EU extends sanctions over Russia's annexation of Crimea for another year

Monday, 17 June 2024 —

The Council of the European Union adopted a decision on 17 June to extend the sanctions imposed by the EU in response to the illegal annexation of Crimea and the city of Sevastopol by the Russian Federation until 23 June next year.

The restrictive measures currently in place were first introduced in June 2014 and include a ban on imports to the EU of the goods originating from illegally annexed Crimea or Sevastopol, as well as on infrastructure or financial investments and tourism services from illegally annexed Crimea or Sevastopol.

In addition, EU restrictions also apply to exports of certain goods and technologies to Crimean companies or for use in illegally annexed Crimea in the transport, telecommunications, and energy sectors, as well as to the prospecting, exploration, and production of oil, gas, and mineral resources.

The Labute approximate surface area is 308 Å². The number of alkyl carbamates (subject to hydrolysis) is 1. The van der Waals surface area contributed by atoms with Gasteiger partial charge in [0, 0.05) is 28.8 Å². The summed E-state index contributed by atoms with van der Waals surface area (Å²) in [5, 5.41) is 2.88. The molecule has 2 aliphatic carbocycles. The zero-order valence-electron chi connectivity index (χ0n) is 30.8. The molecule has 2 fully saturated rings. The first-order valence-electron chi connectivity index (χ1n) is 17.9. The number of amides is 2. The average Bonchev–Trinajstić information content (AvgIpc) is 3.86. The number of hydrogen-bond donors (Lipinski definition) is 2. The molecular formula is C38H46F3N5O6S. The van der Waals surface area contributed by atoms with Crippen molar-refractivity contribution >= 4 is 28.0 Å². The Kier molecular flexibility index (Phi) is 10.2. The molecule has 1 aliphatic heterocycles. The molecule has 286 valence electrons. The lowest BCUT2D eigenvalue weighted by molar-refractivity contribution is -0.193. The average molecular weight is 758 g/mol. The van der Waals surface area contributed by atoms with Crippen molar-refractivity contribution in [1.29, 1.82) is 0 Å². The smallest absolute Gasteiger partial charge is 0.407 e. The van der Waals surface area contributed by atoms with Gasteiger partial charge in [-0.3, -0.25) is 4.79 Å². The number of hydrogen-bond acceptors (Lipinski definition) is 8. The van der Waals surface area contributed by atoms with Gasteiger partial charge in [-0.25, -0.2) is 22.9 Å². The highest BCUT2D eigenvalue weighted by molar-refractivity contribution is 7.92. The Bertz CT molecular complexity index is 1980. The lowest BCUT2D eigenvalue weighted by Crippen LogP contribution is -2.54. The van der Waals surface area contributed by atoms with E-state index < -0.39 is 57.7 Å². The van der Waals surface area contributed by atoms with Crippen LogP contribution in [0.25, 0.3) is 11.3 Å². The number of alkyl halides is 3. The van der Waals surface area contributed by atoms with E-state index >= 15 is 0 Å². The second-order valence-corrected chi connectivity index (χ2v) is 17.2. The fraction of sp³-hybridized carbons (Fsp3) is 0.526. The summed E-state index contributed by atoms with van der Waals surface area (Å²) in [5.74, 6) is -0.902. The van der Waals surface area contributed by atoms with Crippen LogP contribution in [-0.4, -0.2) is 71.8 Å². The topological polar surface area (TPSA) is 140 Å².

The EU does not recognise and continues to condemn the Russian Federation's illegal annexation of Crimea and Sevastopol, viewing it as a violation of international law.


The EU countries have been unable to agree on the next package of sanctions against Russia due to Germany's objections.

German Chancellor Olaf Scholz claims that Germany is not blocking the new sanctions package but is trying to make it as effective as possible.

The Belgian presidency of the EU Council sought to finalise an agreement on the sanctions package before the Group of Seven summit in Italy but failed to do so.

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